Officials agreed the county was spending too much money on a temporary fix to a permanent problem and the solution was to build a suitable jail.

From 2012 to 2016 county officials pursued a number of avenues to reach a workable deal for the fruition of a new jail.

Potential sites were discussed including the Itawamba County Career and Technical building. After a feasibility study was done, the school district decided not to pursue the project.

The board then asked for and was granted the authority by legislators to build the jail outside the city limits of Fulton. Three sites were selected for review, a port site, property owned by a private citizen and property owned jointly by the county and city.

On April 3, 2019, the county and city reached an agreement and the county purchased the city’s share of the property off Access Road.

In September 2019, the board engaged in an agreement with Three Rivers Investment Company to build the jail and lease it back to the county. According to Itawamba County Administrator Gary Franks, the average annual lease will be approximately $800,000 for a period of 20 years.

But paying for the new facility comes with a price.

“A mill of tax in Itawamba County generates $121,492 in the fiscal year ending September 30, 2021,” Franks said in a press release. “We estimate 6.5 mills of tax will be needed to meet this obligation.”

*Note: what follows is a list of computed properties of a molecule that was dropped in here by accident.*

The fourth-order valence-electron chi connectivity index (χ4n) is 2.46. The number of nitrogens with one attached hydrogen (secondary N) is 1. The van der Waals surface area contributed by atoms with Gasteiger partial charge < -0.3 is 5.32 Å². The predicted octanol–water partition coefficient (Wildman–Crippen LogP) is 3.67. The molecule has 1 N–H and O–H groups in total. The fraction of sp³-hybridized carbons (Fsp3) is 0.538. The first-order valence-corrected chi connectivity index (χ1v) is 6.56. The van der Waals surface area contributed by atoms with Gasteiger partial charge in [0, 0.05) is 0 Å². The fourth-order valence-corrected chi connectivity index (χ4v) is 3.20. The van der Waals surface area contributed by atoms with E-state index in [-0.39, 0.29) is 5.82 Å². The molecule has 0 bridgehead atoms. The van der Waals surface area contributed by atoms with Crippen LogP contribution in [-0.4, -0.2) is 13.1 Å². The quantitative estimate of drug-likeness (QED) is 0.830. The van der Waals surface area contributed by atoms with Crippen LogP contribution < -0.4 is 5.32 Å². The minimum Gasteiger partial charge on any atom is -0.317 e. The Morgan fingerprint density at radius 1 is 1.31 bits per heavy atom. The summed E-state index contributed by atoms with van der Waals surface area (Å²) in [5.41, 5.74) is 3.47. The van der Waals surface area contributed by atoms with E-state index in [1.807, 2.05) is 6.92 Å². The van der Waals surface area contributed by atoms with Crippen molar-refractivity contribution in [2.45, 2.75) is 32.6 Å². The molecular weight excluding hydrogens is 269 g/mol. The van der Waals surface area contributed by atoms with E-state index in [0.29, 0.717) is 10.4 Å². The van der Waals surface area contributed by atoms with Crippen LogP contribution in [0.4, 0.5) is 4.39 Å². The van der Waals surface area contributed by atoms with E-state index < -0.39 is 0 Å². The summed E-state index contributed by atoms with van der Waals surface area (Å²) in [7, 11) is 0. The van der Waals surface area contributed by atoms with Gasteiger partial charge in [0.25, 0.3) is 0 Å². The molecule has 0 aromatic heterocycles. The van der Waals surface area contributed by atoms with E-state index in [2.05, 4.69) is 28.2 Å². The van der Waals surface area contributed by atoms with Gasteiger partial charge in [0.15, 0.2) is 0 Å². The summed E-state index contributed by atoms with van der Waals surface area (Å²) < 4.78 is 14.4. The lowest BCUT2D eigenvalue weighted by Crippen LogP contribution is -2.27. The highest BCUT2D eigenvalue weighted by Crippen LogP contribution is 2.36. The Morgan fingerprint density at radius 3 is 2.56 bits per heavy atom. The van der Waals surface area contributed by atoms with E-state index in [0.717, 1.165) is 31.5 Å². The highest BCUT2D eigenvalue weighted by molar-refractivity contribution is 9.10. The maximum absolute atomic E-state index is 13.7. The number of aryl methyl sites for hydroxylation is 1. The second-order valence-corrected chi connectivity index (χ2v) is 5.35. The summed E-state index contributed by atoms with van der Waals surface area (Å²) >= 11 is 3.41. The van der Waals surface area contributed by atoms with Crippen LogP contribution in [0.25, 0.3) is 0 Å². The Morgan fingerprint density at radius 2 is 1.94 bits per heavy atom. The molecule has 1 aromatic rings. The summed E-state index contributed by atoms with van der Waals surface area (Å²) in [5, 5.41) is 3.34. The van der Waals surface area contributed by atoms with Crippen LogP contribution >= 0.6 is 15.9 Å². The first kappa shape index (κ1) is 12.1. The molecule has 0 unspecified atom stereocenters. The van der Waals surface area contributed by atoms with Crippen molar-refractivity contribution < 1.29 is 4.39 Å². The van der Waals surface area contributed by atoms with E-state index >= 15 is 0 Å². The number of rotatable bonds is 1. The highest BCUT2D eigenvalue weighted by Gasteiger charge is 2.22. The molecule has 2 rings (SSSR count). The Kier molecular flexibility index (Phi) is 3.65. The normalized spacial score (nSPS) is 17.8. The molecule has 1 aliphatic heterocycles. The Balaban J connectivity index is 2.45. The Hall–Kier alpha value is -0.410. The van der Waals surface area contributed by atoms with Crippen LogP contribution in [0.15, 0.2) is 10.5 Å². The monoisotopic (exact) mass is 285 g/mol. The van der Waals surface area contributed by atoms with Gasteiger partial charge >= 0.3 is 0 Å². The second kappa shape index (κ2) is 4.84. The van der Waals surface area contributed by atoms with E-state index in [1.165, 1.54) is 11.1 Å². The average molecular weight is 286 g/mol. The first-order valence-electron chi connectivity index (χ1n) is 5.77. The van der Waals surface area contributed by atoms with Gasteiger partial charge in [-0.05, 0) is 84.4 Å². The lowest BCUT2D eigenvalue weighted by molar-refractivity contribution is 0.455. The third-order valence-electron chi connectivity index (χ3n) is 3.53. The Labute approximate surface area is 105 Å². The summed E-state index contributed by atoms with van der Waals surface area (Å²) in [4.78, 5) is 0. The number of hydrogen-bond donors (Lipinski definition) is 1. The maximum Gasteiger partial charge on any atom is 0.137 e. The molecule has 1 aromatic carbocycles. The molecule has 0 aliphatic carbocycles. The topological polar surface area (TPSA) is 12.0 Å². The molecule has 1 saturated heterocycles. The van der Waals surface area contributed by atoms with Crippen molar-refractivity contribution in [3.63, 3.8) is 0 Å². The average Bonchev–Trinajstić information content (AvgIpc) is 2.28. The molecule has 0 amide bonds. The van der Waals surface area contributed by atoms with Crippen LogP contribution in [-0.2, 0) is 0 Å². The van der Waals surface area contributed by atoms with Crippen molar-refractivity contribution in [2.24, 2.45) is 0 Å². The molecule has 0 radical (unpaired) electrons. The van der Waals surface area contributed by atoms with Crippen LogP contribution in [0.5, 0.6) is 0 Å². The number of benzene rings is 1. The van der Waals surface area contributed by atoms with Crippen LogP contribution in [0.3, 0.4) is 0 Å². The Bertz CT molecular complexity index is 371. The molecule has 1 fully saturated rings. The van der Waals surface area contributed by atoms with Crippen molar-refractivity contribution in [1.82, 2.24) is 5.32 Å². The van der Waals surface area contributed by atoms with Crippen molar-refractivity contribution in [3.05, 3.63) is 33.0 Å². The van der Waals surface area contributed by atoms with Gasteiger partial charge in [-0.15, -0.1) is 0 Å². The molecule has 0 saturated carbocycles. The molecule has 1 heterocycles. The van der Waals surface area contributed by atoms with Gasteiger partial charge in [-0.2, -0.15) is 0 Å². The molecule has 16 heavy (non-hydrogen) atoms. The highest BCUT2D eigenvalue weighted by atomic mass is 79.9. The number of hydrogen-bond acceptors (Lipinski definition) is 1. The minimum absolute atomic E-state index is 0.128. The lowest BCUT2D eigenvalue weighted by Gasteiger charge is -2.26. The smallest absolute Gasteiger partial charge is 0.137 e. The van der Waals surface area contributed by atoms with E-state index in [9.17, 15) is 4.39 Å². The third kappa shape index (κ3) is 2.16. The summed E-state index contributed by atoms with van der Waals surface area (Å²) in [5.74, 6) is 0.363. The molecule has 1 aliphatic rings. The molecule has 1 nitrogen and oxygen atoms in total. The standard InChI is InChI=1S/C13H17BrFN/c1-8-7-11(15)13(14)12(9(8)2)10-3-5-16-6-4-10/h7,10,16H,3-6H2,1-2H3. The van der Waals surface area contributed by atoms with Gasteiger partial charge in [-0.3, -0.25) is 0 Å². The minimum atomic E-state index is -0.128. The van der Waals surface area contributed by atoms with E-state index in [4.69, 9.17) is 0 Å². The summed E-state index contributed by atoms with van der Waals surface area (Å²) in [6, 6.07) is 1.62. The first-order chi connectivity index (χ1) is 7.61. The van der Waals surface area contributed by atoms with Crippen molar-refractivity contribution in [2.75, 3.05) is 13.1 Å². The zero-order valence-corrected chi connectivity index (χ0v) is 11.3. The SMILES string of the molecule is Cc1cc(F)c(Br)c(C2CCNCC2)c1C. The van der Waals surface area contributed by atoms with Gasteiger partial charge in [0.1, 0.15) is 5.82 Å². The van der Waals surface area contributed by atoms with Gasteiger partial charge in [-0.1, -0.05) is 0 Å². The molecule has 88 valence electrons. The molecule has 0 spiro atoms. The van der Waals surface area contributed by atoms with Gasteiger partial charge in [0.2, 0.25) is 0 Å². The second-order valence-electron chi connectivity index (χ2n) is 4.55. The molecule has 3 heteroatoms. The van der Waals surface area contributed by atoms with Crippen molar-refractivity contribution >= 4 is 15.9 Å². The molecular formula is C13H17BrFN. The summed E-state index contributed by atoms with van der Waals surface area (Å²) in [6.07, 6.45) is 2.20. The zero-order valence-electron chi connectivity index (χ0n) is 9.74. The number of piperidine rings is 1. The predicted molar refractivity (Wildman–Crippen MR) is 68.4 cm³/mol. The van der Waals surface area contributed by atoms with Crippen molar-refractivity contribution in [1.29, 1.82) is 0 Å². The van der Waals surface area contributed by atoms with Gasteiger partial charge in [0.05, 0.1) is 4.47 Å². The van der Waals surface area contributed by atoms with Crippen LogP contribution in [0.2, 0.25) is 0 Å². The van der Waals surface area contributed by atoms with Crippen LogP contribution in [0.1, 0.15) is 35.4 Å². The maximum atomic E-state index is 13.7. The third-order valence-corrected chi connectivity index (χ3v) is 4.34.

Franks reported that for September 30, 2020 fiscal year, the Itawamba County Schools lowered their millage request by 4 mills as a result of school debt that had been paid off. The Itawamba County Board of Supervisors implemented this decrease into the general county millage by increasing the general fund by 4 mills. In addition to the 4 mills added as a result of the school decrease, the county had General Obligation bonds paying off in the amount of 3.75 mills.

Franks said with the rising cost of insurance, additional state retirement cost, and other mandated expenditures, it appears 3.25 mills will be needed to cover those costs leaving only 4.5 mills to retire the jail lease.

“In this case, that would be approximately a 2 % increase in taxes to taxpayers or $15 to $20,” Franks said.

Although Itawamba County officials considered several variations for the facility, including versions that housed both the sheriff’s department offices and a new courtroom, the final product will be a relatively basic jail, but it is designed that those additions could be easily added.

The main holding area of the jail will be built around a central tower so that just a few jailers can oversee the entire inmate population and the facility will house a fully functional kitchen and infirmary.

“We looked at a lot of jails and we believe we have a design that suits the need of the county for many, many years ahead,” Dickinson said. “It’s something we can all be proud of.”

The estimated completion date of the project is November 1, 2021.